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Zoom’s UI Problems are Amplified by Remote Learning

Zoom’s UI Problems are Amplified by Remote Learning

Zoom is failing teachers. Here's how they would redesign it

The company quickly rolled out a series of security upgrades. But it has been slower to address workaday complaints about its UX. Classes were already underway at school districts across the country on August 20 when Zoom finally released improvements critical to educators, such as a way of including ASL interpreters and more control over muting. Many other important features remain unavailable. So we asked teachers—ranging from elementary school teachers to college professors—how they would redesign Zoom to work better for themselves and their students.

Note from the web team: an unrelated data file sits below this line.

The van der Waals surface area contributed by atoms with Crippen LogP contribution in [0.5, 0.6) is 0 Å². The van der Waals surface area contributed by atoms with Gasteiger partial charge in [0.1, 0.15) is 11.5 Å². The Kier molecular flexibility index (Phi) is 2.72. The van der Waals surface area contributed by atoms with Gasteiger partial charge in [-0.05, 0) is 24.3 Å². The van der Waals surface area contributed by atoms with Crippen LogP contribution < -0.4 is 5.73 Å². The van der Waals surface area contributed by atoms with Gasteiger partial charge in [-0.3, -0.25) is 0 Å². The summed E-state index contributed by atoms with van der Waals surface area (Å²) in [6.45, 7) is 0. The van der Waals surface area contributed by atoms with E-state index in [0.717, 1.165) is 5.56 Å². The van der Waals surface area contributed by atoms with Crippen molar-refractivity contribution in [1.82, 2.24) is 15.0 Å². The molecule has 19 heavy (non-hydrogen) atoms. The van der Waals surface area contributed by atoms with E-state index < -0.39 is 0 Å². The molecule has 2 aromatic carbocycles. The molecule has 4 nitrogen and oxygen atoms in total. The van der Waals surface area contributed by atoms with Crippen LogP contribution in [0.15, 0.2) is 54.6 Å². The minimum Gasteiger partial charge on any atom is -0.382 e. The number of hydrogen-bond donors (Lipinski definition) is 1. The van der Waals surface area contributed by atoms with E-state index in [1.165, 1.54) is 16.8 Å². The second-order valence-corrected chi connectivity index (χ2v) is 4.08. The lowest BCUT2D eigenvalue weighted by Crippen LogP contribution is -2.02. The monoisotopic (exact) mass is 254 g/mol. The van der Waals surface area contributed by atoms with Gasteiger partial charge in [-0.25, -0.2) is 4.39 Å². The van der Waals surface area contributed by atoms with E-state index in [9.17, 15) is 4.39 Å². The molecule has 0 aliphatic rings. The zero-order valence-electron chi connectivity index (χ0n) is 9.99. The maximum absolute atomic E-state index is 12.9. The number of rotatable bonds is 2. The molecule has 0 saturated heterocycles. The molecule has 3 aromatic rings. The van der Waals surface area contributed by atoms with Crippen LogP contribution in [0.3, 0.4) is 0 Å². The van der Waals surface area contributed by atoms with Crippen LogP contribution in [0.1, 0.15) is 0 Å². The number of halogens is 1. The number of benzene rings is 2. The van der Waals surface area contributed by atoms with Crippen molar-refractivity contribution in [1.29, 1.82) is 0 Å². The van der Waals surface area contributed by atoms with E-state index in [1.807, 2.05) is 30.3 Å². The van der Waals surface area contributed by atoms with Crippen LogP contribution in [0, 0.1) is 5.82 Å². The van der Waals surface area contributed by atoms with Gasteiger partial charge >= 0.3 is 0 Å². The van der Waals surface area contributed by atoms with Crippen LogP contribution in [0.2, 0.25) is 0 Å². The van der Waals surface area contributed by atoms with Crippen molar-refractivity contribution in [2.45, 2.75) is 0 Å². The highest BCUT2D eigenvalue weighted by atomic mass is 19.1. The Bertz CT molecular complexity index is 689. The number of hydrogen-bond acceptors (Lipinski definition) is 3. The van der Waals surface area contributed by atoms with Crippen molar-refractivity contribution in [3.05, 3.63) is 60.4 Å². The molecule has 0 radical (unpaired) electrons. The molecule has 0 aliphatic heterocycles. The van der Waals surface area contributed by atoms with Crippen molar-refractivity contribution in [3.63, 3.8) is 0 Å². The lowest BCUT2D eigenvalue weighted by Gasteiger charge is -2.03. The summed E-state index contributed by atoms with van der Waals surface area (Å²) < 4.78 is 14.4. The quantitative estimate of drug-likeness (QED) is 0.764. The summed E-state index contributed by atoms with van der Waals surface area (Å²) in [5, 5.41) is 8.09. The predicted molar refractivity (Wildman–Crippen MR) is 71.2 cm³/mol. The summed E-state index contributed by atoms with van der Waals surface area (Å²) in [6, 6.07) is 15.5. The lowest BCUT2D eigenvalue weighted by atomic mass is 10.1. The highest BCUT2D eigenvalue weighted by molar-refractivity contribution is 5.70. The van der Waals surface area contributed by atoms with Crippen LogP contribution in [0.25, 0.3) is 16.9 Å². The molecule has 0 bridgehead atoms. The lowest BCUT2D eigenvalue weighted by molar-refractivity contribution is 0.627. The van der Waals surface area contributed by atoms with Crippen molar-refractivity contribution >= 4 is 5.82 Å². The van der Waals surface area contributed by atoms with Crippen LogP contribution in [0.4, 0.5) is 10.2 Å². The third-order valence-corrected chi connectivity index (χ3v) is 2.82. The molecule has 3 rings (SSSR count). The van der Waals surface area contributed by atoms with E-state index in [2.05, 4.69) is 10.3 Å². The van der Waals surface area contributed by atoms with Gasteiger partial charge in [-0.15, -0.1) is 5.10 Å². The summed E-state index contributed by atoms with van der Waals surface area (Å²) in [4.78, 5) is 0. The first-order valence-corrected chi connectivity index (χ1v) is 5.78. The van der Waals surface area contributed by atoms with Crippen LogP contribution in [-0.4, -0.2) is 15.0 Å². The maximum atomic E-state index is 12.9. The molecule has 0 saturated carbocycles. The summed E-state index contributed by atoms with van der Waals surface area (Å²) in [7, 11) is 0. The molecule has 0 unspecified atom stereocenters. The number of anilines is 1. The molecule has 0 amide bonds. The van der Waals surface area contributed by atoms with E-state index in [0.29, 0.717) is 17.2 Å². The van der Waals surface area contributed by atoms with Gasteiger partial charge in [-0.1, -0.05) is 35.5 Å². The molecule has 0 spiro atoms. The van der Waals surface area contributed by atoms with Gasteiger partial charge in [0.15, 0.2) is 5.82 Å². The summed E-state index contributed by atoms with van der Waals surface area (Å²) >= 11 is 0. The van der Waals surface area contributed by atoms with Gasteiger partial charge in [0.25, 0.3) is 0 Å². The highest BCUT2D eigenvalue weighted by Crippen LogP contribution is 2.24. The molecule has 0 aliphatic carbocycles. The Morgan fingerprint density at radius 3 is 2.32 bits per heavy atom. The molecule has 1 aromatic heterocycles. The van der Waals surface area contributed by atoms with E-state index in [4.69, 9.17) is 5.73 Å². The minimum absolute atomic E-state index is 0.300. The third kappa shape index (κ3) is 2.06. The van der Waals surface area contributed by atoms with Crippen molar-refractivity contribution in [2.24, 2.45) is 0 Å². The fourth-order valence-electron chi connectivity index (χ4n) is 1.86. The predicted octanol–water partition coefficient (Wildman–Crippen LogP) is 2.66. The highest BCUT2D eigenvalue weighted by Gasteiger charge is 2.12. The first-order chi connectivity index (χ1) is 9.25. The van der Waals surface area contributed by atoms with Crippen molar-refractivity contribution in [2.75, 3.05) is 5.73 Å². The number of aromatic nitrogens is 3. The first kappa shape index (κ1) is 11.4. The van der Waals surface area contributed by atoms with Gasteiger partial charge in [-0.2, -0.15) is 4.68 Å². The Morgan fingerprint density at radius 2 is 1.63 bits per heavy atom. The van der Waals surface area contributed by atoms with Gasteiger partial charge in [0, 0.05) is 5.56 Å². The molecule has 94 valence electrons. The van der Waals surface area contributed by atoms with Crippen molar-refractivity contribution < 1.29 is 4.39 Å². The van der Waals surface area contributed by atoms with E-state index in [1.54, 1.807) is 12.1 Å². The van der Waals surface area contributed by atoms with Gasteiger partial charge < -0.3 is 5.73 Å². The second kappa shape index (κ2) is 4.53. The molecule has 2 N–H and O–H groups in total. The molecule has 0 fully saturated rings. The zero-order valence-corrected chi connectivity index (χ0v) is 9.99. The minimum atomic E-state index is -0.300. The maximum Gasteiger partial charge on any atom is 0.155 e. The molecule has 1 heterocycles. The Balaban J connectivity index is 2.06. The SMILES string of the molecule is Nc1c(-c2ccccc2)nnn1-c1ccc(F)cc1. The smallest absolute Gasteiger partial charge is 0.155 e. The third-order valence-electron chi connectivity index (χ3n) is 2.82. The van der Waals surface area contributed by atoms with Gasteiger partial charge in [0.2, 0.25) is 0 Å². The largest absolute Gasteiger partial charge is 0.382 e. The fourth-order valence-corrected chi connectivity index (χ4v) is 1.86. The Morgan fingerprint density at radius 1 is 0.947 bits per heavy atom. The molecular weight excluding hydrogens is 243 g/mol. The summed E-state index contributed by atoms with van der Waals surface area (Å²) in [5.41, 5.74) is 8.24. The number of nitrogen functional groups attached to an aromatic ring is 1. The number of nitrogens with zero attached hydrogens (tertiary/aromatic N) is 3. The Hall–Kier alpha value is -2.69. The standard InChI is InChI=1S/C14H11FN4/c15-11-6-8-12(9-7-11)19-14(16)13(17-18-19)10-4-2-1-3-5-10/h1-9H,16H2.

My wife is a high school teacher and she’s been teaching remotely this fall. It’s only been 2 weeks with the kids, but I’ve heard her complain countless times about Zoom. Zoom’s UI and UX have been rough from the start, but that was okay because it had strengths around getting anyone into a call with very little friction, as well as generally reliable streams have made it compelling for a lot of people. As time has gone on though, the UX limitations of the app are becoming more painful. The kids are confused, it’s hard to monitor what you’re presenting when you’re sharing your screen, and more problems come up on a daily basis. Oh, and the automatic text transcription in Google Meet and Microsoft Teams are desperately needed for the education space.

My wife used Google Meet for one class last week and said it was way, way nicer than Zoom (and I agree). If Google Meet added breakout rooms, she’d have no reason to use Zoom.

Header image by Charles Deluvio

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